Despite its superficial clarity, we find ambiguity in the phrase "any court with jurisdiction to try offenses against the United States." Three possible "plain meanings" could be ascribed to this phrase. It could refer to courts with jurisdiction to try crimes against the United States in its character as the national sovereign, but not in its role as a local governing power. Viewed differently, it could encompass all courts with jurisdiction to try cases brought by the United States, including the various military courts. Finally, the phrase could refer to courts with jurisdiction to try nonmilitary cases prosecuted by the United *308 States in whatever capacity, either as a national government or as the source of local government as in the District of Columbia. The plain meaning rule thus is of little help. Indeed, here it entices us to abdicate our duty by suggesting that the problem is a simple one. However, with 18 U.S.C. § 3651 and § 16-710 of the D.C.Code in irreconcilable conflict on the narrow question before us, and with the plain meaning rule being of no avail, we must trace a tortuous legislative history to effect the proper statutory construction.[4]

Congress enacted an ancestor of the present § 16-710 in the Act of June 25, 1910, ch. 433, 36 Stat. 864, which authorized the Supreme Court and Police Court of this District (the predecessors of the United States District Court and the Court of General Sessions, respectively) to grant probation except for those convicted of certain felonies. In the Act of June 18, 1953, ch. 128, 67 Stat. 65, Congress authorized the District's Municipal and Juvenile Courts to grant probation under the 1910 law. These two provisions evolved into D.C.Code 1961, §§ 24-102 and 11-757, respectively. See D.C.Code 1973, § 16-710, Revision Notes. When Congress revised the judiciary provisions of the D.C.Code in the Act of December 23, 1963, it combined §§ 11-757 and 24-102 into § 16-710. Id. In the District of Columbia Court Reform and Criminal Procedure Act of 1970, Congress amended § 16-710 by substituting "Superior Court" for "Court of General Sessions," and enacted D.C.Code 1973, § 11-923(b), giving the Superior Court (after a transitional period) "jurisdiction of any criminal case under any law applicable exclusively to the District of Columbia." Act of July 29, 1970, Pub.L. 91-358, tit. I, §§ 111 and 145(d)(6), 84 Stat. 486, 557. Reading § 11-923(b) together with § 16-706, we conclude that the Superior Court may consider probation in any case with respect to which no specific statutory provision forbids probation. See, e. g., D.C. Code 1973, § 22-3202(d)(2); United States v. Hilliard, D.C.App., 366 A.2d 437 (1976). Cf. D.C.Code 1973, § 22-2404 (restricting even parole in first-degree murder cases). We next must determine whether the exception set forth in the Federal Probation Act constitutes such a restriction upon the Superior Court's power.

Almost 15 years after it gave the District a probation statute, Congress enacted the Federal Probation Act. It was to be applicable to "courts of the United States having original jurisdiction of criminal actions, excepting in the District of Columbia . . . ." Act of March 4, 1925, ch. 521, 43 Stat. 1259. The 1948 revision of the federal criminal code changed the phrase "courts of the United States" to "any court having jurisdiction to try offenses against the United States." The Reviser's Note to § 3651 explains that the language change was intended to make it clear that courts in the territories and possessions also had the power to grant probation. The exception for the District of Columbia remained until the Act of June 20, 1958, Pub.L. 85-463, 72 Stat. 216, made the Federal Probation Act applicable to the United States District Court for the District of Columbia. That law also preserved the applicability of the Act of 1953 (which had extended the probation authority of the Act of 1910) to the Municipal and Juvenile Courts, while repealing the Act of 1910 only as applied to the United States District Court for the District of Columbia. The legislative history reflects that the reason for such a change was to make the probation law uniform in all of the federal District Courts. S.Rep.No.1609, 85th Cong., 2d Sess. (1958), U.S.Code Cong. & Admin. News, 85th Cong., 2d Sess., pp. 2689-91. Congress never intended the Federal Probation Act to apply to the District's local courts unless it signaled a contrary view in the Court Reform and Criminal Procedure Act of 1970.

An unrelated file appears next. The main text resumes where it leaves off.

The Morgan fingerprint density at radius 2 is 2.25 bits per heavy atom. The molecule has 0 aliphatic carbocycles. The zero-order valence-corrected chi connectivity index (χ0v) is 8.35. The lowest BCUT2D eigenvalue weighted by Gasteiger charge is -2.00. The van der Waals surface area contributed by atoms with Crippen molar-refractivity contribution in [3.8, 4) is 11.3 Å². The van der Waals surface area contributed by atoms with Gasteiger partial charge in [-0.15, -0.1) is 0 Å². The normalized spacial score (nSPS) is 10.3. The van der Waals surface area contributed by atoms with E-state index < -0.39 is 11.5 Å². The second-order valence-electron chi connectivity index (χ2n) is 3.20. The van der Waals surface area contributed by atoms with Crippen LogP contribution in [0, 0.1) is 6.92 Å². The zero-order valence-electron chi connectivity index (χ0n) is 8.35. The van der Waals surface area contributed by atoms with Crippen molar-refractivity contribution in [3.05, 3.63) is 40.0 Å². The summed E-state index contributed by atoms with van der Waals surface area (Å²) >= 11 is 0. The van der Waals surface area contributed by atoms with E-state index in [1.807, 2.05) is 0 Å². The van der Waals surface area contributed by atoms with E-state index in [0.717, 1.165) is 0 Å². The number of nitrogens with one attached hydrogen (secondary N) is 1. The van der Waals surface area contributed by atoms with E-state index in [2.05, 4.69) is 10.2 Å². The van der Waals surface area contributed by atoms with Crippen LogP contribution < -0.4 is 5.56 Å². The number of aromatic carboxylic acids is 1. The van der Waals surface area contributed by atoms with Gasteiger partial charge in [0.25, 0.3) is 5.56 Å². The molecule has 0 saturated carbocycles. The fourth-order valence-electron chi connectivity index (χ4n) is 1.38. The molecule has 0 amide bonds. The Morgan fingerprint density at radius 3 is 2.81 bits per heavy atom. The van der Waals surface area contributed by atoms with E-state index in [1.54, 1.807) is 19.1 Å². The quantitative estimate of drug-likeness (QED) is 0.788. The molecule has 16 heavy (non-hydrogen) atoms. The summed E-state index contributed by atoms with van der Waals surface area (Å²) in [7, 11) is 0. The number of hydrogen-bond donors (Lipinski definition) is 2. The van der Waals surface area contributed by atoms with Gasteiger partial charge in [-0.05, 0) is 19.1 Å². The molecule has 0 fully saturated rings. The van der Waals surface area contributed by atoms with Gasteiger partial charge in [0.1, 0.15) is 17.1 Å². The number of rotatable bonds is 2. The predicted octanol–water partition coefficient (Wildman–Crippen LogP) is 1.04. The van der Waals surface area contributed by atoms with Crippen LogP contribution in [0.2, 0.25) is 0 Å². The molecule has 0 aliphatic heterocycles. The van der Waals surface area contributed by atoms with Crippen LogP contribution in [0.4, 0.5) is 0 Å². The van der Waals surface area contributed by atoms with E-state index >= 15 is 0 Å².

*309 In Palmore v. United States, 411 U.S. 389, 408-09, 93 S. Ct. 1670, 36 L. Ed. 2d 342 (1973), aff'g D.C.App., 290 A.2d 573 (1972), the Supreme Court recognized the intended purpose of the Court Reorganization Act as that of lightening the caseload of the District's Article III courts by transferring to the local tribunals all those cases which in other jurisdictions would fall to the state courts. See Swain v. Pressley, supra, 97 S. Ct. at 1226 n. 4. To read the Court Reorganization Act as impliedly extending the Federal Probation Act to the Superior Court would be inconsistent with the former's basic objective of separating local and purely federal judicial business. Cf. M. A. P. v. Ryan, D.C.App., 285 A.2d 310 (1971). The enlargement of the Superior Court's jurisdiction [as compared with that of the former Court of General Sessions, the criminal jurisdiction of which was limited, in general, to offenses punishable by fines or by imprisonment for no more than one year, see D.C.Code 1967, § 11-963(a)] does not suggest a different result. When Congress gave the Superior Court plenary jurisdiction over local criminal offenses, D.C.Code 1973, § 11-923(b), it did not provide that the existing limitations on the District Court's power to grant probation would restrict the Superior Court in the exercise of its new authority.